House to lift government hurdles to missing person searches

The House next week will vote on legislation to speed up the process of getting the government's permission to conduct search and recovery operations on federal land.

The Good Samaritan Search and Recovery Act, H.R. 2166, was proposed last year by Rep. Joe Heck (R-Nev.), after volunteers found the bodies of two missing men near Lake Mead, Nev. Heck said volunteers had to wait nearly a year before getting the proper permits to conduct the search, which he said is far too long.

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"[Q]ualified teams were delayed in making their searches due to unnecessary bureaucratic government roadblocks," Heck said back in May. "Families shouldn't go months wondering what happened to their ones."

Heck proposed the bill along with Sen. Dean Heller (R-Nev.), who said the government shouldn't be a hurdle to finding missing people.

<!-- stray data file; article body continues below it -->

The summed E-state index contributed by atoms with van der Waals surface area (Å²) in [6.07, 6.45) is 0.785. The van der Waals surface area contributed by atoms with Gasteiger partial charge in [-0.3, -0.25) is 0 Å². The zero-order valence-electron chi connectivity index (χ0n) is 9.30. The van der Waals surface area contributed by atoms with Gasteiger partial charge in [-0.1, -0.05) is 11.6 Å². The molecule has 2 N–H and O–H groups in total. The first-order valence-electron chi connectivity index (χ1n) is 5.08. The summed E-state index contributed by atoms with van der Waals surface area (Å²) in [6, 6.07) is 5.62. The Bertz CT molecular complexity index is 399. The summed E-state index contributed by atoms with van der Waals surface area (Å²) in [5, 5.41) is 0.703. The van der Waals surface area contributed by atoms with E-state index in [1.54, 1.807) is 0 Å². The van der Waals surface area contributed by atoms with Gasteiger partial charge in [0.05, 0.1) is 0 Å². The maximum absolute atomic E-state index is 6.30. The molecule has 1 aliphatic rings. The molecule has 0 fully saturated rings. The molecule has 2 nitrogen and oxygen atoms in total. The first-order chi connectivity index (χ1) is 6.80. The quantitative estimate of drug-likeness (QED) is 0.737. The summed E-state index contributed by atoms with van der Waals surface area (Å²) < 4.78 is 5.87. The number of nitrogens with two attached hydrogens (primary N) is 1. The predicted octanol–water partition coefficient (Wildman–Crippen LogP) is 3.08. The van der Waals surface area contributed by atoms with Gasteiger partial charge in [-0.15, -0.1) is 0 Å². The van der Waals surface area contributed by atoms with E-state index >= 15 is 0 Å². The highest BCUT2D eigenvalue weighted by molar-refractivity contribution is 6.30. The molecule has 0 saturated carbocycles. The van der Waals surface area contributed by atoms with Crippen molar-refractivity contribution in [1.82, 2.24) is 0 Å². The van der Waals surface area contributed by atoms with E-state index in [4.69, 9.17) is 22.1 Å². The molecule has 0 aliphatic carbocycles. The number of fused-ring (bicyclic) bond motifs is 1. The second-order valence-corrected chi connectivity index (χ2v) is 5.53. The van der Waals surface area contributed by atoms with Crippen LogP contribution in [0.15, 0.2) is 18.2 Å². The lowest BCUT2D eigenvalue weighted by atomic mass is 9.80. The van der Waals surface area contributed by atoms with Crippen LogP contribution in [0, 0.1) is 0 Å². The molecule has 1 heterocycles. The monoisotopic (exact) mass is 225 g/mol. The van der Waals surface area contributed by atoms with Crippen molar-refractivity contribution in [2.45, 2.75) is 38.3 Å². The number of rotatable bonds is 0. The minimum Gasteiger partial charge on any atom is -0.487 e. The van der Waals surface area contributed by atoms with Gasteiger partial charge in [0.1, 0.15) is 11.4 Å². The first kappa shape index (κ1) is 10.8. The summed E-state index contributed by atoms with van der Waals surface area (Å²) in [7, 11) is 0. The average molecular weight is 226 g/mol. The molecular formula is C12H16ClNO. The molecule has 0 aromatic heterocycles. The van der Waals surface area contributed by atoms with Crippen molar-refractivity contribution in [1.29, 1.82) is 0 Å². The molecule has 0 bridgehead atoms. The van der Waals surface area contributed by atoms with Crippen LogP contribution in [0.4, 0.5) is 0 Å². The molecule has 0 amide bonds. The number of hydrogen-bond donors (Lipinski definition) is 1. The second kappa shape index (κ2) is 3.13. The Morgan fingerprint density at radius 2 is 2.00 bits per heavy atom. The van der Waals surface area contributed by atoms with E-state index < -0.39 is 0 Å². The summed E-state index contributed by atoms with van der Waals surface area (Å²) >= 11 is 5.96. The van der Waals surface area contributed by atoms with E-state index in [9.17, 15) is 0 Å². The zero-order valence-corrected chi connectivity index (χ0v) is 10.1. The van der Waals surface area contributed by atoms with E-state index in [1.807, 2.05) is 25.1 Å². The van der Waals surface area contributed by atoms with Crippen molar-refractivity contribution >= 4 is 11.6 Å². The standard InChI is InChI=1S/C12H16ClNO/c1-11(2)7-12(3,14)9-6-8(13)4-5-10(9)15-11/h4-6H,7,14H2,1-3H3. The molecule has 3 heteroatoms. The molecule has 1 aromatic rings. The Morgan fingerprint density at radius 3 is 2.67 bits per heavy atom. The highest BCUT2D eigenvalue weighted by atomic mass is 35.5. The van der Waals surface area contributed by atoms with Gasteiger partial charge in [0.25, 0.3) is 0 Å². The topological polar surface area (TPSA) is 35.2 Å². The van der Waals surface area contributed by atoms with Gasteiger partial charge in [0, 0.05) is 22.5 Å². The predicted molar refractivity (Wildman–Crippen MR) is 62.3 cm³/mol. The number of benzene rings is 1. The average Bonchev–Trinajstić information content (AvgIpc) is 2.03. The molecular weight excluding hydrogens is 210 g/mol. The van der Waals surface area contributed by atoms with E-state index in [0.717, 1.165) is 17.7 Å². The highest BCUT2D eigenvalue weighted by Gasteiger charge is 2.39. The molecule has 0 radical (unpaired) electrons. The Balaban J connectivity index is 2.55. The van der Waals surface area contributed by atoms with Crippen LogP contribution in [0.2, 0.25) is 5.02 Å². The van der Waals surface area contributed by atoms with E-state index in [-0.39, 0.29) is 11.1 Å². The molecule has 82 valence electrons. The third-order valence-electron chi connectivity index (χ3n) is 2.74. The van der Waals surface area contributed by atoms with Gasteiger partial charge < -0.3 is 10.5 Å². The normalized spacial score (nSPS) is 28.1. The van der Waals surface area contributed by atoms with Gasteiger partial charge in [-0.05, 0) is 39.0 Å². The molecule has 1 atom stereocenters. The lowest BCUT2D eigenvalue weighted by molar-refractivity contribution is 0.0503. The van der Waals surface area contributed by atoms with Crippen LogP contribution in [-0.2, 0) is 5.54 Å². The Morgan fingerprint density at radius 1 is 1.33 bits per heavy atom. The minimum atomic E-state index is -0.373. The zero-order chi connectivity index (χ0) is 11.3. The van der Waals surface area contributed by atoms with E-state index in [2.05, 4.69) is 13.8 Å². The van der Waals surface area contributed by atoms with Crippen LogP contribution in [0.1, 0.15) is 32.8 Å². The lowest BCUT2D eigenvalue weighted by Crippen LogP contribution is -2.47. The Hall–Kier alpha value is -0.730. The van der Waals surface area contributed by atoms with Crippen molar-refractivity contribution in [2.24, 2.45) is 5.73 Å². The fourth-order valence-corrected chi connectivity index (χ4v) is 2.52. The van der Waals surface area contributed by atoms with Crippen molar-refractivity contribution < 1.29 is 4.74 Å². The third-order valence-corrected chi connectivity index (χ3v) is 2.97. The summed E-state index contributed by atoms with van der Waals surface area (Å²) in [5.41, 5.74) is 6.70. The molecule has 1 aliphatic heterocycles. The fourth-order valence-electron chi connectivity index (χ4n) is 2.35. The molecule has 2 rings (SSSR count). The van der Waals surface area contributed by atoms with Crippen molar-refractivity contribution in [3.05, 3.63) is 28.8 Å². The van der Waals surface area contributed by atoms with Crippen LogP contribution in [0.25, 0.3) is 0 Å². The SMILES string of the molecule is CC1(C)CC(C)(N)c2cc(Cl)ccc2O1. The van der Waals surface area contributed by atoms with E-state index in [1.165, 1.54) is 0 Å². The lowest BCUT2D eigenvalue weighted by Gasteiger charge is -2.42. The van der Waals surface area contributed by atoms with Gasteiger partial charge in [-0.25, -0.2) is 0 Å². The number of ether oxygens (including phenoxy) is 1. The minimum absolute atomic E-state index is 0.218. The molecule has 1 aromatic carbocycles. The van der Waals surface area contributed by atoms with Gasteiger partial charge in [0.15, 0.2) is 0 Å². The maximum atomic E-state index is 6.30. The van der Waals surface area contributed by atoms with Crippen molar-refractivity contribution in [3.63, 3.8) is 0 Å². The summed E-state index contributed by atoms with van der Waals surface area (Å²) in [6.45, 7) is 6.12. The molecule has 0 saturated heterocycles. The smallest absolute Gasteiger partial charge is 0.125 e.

"The last thing families who have lost loved ones need is the federal government to stand in the way of recovering their remains," Heller said.

The bill requires the proper permits to be issued by the federal government within 48 hours from application, a change that would fall on the departments of Agriculture and the Interior. It also lets volunteer groups dodge the requirement of getting an insurance policy, if they agree to waive federal government liability for incidents that might occur during their search operation.